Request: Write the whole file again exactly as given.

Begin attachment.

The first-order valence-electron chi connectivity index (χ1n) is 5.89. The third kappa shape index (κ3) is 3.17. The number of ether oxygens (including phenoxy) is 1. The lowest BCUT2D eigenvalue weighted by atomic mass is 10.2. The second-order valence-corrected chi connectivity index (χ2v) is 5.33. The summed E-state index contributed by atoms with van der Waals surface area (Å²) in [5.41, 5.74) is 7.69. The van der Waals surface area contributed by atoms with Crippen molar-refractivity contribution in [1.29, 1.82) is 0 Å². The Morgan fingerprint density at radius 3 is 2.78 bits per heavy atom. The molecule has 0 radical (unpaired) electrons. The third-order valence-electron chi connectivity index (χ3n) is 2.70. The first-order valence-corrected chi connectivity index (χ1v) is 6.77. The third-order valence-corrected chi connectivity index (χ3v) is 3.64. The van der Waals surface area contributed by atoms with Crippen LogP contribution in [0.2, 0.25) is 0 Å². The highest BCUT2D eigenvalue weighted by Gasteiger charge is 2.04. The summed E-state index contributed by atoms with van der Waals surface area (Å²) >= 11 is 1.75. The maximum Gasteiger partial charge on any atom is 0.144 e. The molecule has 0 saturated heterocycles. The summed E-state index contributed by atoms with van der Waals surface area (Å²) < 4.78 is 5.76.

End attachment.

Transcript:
The first-order valence-electron chi connectivity index (χ1n) is 5.89. The third kappa shape index (κ3) is 3.17. The number of ether oxygens (including phenoxy) is 1. The lowest BCUT2D eigenvalue weighted by atomic mass is 10.2. The second-order valence-corrected chi connectivity index (χ2v) is 5.33. The summed E-state index contributed by atoms with van der Waals surface area (Å²) in [5.41, 5.74) is 7.69. The van der Waals surface area contributed by atoms with Crippen molar-refractivity contribution in [1.29, 1.82) is 0 Å². The Morgan fingerprint density at radius 3 is 2.78 bits per heavy atom. The molecule has 0 radical (unpaired) electrons. The third-order valence-electron chi connectivity index (χ3n) is 2.70. The first-order valence-corrected chi connectivity index (χ1v) is 6.77. The third-order valence-corrected chi connectivity index (χ3v) is 3.64. The van der Waals surface area contributed by atoms with Crippen LogP contribution in [0.2, 0.25) is 0 Å². The highest BCUT2D eigenvalue weighted by Gasteiger charge is 2.04. The summed E-state index contributed by atoms with van der Waals surface area (Å²) >= 11 is 1.75. The maximum Gasteiger partial charge on any atom is 0.144 e. The molecule has 0 saturated heterocycles. The summed E-state index contributed by atoms with van der Waals surface area (Å²) < 4.78 is 5.76.